After the misfortune of the split tube on Sal Darago's dinghy, and also the failing starter motor on Ellida (which after rewiring operated satisfactorily), we agreed that Sal Darago and Ellida should sail together in the interests of mutual assistance, ‘buddy boats’ is the American expression. Indonesia and in particular this outlying part of the country is not a place to be stranded because help in the form of spares and repairs is simply not available.
We set off for Waingapu on the island of Sumba; 110 miles (which to us equates to a little under 24 hours) and we arrived mid morning to face an awkward harbour entrance. It looked clear enough on the large scale map, but the fine detail was omitted. There is a reef which protects the harbour and Sal Darago, in the lead, had to sail way to the west to find sufficient depth to cross the reef and make their way back to the harbour. We followed and passed a typical rusting and about to crumble marker buoy showing the way in.
The local harbourmaster had shouted to Jeremy as Sal Darago motored in and indicated to him the precise place where he should anchor.
We followed and were directed to a spot just 50 metres away, rather better in fact.
First impressions were of a busy bustling harbour with more than its fair share of decaying hulks.
A wharf near Sal Darago had two large vessels tied to, one of which was emitting clouds of dust whilst the other was wonderfully typical of this part of the world and was home to men ,dogs and goats.
The remainder of the inlet close to the town was full of tiny fishing boats, very slender, often with outriggers and most fitted with the familiar single cylinder, hand started Chinese manufactured engine.
Barely had we anchored than we were accosted by a young man who had some English and wished to be our guide. We postponed any decisions at that time, but we would meet him later on the wharf. Our Rally guides had advised us that we have no requirement for paperwork or checking-in at any islands other than the ones they stipulate, so the way seemed clear for us to journey ashore.
Taking the dinghies we found a fairly easy place to get ashore in amongst the tiny fishing boats. We were greeted by several locals and were spotted by our potential guide. We have an agenda; we need water, provisions, laundry and glue for repairing a dinghy. Our guide seemed to think he could help us in those respects, so we agreed terms and set off.
I'm not sure what I expected, but it's bigger than I thought; quite a large town in fact with a population of 53,000.
It is the capital of the Sumba regency and the largest town on the island. We explored the main shopping street, paying special attention to any likely looking chandleries.
Jeremy was unable to find the correct vinyl cement, but I found some large sized Jubilee clips for our exhaust system (the old ones were looking a little corroded).
Of course there were some delightfully ramshackle buildings, also street vendors and marvellously decorated buses to photograph.
The 17th August is Indonesian Independence day and it feels like everyone is at the town stadium.
We made our way to a stepped monument overlooking the main field, an excellent vantage point from which to watch and take photos.
We were surrounded by small children and parents.
Two sides of the field are filled children all in smart school uniform standing in neat lines without any shade as a part of the grand parade.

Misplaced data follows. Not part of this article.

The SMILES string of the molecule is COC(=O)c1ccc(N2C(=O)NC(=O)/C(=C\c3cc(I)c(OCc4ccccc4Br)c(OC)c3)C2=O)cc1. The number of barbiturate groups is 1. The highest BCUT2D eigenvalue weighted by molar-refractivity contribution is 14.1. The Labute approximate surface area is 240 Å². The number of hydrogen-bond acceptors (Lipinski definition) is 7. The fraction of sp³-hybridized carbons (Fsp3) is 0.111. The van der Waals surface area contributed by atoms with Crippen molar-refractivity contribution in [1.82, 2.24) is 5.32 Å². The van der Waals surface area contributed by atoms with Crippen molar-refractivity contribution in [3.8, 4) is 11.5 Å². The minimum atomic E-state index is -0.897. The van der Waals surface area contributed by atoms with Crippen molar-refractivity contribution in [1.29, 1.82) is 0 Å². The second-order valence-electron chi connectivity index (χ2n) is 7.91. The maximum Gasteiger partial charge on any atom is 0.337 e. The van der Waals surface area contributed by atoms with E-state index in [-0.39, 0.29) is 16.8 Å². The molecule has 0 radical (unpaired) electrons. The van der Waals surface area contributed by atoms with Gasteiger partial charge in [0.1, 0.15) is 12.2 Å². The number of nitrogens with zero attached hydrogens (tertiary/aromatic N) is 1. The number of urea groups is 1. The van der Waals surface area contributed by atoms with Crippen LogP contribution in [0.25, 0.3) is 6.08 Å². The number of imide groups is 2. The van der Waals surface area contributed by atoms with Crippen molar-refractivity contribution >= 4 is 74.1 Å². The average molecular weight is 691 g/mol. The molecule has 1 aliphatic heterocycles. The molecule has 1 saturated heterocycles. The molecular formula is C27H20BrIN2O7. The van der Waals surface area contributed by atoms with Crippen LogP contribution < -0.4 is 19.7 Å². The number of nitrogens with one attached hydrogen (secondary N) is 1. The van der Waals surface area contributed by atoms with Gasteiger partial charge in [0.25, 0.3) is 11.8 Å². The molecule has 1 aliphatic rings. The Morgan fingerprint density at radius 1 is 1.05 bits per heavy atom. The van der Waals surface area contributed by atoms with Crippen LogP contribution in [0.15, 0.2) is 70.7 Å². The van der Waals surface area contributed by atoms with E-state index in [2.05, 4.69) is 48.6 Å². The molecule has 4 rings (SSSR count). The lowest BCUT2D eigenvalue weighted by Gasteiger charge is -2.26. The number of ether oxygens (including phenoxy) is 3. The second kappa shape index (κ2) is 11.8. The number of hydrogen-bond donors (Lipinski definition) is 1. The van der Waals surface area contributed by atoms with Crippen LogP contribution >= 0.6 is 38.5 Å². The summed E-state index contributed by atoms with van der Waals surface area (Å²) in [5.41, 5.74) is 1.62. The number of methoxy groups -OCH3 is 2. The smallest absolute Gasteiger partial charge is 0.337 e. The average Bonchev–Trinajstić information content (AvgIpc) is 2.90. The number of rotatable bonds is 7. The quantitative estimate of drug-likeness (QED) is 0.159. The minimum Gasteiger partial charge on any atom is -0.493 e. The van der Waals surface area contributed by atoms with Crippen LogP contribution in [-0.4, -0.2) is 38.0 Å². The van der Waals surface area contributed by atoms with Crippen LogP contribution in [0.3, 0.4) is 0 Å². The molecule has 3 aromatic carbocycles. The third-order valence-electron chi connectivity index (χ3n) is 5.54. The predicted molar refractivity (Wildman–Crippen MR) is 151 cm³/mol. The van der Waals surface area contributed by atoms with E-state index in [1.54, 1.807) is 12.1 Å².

First the speeches. We have been told by Indonesians that their politicians measure the excellence of their speeches more by duration than quality. This has certainly been borne out at the events we have attended - and this was no exception.
The highlight was the 'raising the flag' ceremony, performed with beautifully exaggerated precision by one male and one female soldier. By now several of the children had to be helped as the sun was too much for them. The politicians were fine.
Followed by the parade that everyone had been waiting for.
Military, youth bands, school children and dance troops, all great fun.
There were also greasy pole challenges for the energetic.
Jeremy is nearly two metres tall and proves to be a great attraction with the young people. As an ex-school teacher he has a natural rapport with the young and there is always a clamour to be photographed with him!
Our guide then took us for lunch and a trip to see an Ikan factory. Part of the trip was in a rickshaw powered by pedal-power – a novel way to travel, but a method that is effective and is even used for commercial purposes here. It is hard going on the pedallers though.
At the Ikan workshop we felt there was a bit of slick selling going on. But the items were extremely expensive – hundreds of dollars! And to be frank, we have neither use nor space for such items on the boat. However the skill in preparing and weaving all still done by hand was impressive.
The next day we returned to our first guide and agreed to a minibus trip because his friend has a bus and we could have a charter ride, just the four of us. Waingapu has a beautiful purpose made nightmarket area which was not open , but the construction of the stalls was interesting,
…then on to a splendid street market that was definitely open and we bought provisions.
We then drove out of town to see a traditional village. This one had many wood and straw buildings but some stone (including the last King’s tomb shown below). There was a strong hierarchy in place and we were introduced to the folks that mattered.
A good day out and we said goodbye to our guide and his minibus owning friend.
Time to press on the next island.